The state's first facility to collect stem cell-rich umbilical cord blood from hospitals in Arizona is nearing completion in Gilbert.
The Celebration Stem Cell Centre, under construction adjacent to Mercy Gilbert Medical Center at Val Vista Drive and Loop 202, will serve as a cord blood donation bank and research facility that will offer genetic counseling, officials say.
The center will also store cord blood for paying clients who want to preserve it for later use.
"The facility is absolutely gorgeous," said Rob Schemitsch, a principal and the son-in-law to prominent Valley developer Bill Lund and his wife, Sherry. The couple founded the center.
An opening of the 4,700-square-foot center is still months away.
"Were shooting for the middle or end of January (to open), but we don't have the actual date set yet," Schemitsch said.
Christian Beaudry, director of operations, said the collection center will initially employ about five people, including technicians for quality control and stem cell processing, but that number may grow as the center expands.
"At this point, it's uncertain," he said of the number of future employees.
Beaudry said most of the activity at the center will be related to the storage, processing and private banking of stem cells. But donated cord blood will also be used to advance medicine through research, funded through a number of means such as grants and private sponsorships from foundations and universities, he said.
The center will work with Dr. Nabil Dib, who - among other roles - is the director of Clinical Cardiovascular Research at Catholic Healthcare West. Dib, Celebration Stem Cell Centre's chief investigator and director of research, is overseeing more than 20 clinical trials in cell and gene therapy, officials said.
"Most of his research is on cardiac repair, so a lot of the donations of stem cells will be used for that," Beaudry said.
Stem cells can be used to treat a host of other medical conditions, including numerous kinds of leukemia and other cancers, bone marrow disorders and diseases such as osteoporosis, multiple sclerosis and rheumatoid arthritis.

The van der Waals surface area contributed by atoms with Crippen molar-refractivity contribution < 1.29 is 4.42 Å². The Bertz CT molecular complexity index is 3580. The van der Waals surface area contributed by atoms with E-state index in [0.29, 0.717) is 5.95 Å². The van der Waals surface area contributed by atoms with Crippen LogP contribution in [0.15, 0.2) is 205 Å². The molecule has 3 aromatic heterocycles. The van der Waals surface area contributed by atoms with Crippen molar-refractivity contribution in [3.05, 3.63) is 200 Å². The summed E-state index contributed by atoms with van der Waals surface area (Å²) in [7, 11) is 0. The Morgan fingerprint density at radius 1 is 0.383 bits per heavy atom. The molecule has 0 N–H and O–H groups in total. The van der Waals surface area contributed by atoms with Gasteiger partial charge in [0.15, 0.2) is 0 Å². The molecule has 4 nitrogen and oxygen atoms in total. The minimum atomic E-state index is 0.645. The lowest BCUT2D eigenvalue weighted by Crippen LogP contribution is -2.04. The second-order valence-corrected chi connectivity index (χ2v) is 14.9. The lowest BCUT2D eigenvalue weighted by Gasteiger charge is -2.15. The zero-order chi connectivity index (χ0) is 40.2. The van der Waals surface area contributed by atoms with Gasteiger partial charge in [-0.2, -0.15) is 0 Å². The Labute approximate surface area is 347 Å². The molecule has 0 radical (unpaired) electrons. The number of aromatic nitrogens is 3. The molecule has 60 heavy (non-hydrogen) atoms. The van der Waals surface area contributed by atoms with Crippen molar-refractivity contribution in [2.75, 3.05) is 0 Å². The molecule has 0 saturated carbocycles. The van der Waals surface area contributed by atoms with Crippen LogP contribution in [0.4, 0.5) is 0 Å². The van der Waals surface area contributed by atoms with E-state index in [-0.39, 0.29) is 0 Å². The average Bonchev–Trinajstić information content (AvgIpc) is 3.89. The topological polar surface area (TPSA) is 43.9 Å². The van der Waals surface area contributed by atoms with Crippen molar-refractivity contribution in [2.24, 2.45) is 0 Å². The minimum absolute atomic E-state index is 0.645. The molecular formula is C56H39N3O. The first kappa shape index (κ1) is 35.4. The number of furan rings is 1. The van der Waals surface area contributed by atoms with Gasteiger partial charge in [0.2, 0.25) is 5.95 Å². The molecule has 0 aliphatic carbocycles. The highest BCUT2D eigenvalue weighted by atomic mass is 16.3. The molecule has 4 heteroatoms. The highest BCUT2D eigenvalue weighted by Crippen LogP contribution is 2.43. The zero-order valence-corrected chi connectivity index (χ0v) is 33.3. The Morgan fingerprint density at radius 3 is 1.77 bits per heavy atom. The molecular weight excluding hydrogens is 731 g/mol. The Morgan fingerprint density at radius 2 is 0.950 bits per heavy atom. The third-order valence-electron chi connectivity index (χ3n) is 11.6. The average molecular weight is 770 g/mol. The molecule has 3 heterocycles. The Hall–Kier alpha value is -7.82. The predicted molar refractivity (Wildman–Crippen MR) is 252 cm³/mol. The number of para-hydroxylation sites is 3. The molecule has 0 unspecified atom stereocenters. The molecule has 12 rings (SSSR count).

Experts are also making headway usingstem cells for brain and spinal chord injuries, cerebral palsy, Parkinson's disease, Type 1 diabetes and heart disease.
Unlike embryonic stem cells harvested from fetuses, the Gilbert processing and storage center will use stem cells taken from the blood in the cord that delivers oxygenated blood and nutrients to a fetus during gestation, officials say. Center officials say the collection process is noncontroversial because extraction takes place after the birthing process and neither the baby nor mother is harmed.
Dan Henderson, Gilbert business services director, said the center will benefit the town in a number of ways.
"Financial impact can be quantified in terms of the capital investment going into the center - it could be quantified by the number of jobs, it can be quantified by the types of research, or it could be quantified by indirect elements," he said.
Those indirect elements include support for other related industries.
Henderson said the center is an example of the kinds of businesses the town works to attract.
"It's consistent with the science, technology, engineering and math attraction strategy that Gilbert is focusing on, and it will be a critical component to all of that," he said. "But our eyes are focused on continuing to attract this and other types of science-related research and development to the town."
Henderson said in an e-mail that there is no public storage donation bank for umbilical cord blood cells in Arizona; however, 20 other states offer donation centers.
The Lunds are developing the center as part of the larger 18-acre Centre for Integrated Healing campus, which will specialize in naturopathic, alternative and traditional medicine, officials say.